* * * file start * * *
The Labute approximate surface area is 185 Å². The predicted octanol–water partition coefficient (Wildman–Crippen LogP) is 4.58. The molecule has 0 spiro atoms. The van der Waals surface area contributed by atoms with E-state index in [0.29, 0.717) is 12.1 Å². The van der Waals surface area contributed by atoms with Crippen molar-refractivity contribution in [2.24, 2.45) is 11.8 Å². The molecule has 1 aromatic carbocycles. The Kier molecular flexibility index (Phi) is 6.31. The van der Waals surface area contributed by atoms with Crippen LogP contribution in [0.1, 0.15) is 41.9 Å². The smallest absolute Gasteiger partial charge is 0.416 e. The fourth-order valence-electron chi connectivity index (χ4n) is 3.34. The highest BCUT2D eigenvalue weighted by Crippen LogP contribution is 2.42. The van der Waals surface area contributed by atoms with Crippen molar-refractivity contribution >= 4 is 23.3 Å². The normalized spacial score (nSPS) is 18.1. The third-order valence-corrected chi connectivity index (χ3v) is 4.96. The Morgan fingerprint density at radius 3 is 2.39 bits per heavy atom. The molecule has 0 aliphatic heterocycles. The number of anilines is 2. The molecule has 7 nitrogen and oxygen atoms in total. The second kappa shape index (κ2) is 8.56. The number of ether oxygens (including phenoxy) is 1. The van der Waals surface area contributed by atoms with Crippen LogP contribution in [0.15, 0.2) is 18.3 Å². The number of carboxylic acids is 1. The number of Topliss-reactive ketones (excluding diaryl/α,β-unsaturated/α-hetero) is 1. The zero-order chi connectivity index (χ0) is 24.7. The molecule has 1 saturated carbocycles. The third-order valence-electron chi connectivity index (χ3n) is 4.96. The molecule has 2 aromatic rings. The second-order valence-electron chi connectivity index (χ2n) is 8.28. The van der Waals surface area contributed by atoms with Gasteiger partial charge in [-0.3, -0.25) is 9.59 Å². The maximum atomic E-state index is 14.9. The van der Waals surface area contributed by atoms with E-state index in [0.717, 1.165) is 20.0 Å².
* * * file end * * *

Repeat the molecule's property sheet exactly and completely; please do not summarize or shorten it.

The Labute approximate surface area is 185 Å². The predicted octanol–water partition coefficient (Wildman–Crippen LogP) is 4.58. The molecule has 0 spiro atoms. The van der Waals surface area contributed by atoms with E-state index in [0.29, 0.717) is 12.1 Å². The van der Waals surface area contributed by atoms with Crippen molar-refractivity contribution in [2.24, 2.45) is 11.8 Å². The molecule has 1 aromatic carbocycles. The Kier molecular flexibility index (Phi) is 6.31. The van der Waals surface area contributed by atoms with Crippen LogP contribution in [0.1, 0.15) is 41.9 Å². The smallest absolute Gasteiger partial charge is 0.416 e. The fourth-order valence-electron chi connectivity index (χ4n) is 3.34. The highest BCUT2D eigenvalue weighted by Crippen LogP contribution is 2.42. The van der Waals surface area contributed by atoms with Crippen molar-refractivity contribution >= 4 is 23.3 Å². The normalized spacial score (nSPS) is 18.1. The third-order valence-corrected chi connectivity index (χ3v) is 4.96. The Morgan fingerprint density at radius 3 is 2.39 bits per heavy atom. The molecule has 0 aliphatic heterocycles. The number of anilines is 2. The molecule has 7 nitrogen and oxygen atoms in total. The second kappa shape index (κ2) is 8.56. The number of ether oxygens (including phenoxy) is 1. The van der Waals surface area contributed by atoms with Crippen LogP contribution in [0.15, 0.2) is 18.3 Å². The number of carboxylic acids is 1. The number of Topliss-reactive ketones (excluding diaryl/α,β-unsaturated/α-hetero) is 1. The zero-order chi connectivity index (χ0) is 24.7. The molecule has 1 saturated carbocycles. The third-order valence-electron chi connectivity index (χ3n) is 4.96. The molecule has 2 aromatic rings. The second-order valence-electron chi connectivity index (χ2n) is 8.28. The van der Waals surface area contributed by atoms with Gasteiger partial charge in [-0.3, -0.25) is 9.59 Å². The maximum atomic E-state index is 14.9. The van der Waals surface area contributed by atoms with E-state index in [0.717, 1.165) is 20.0 Å².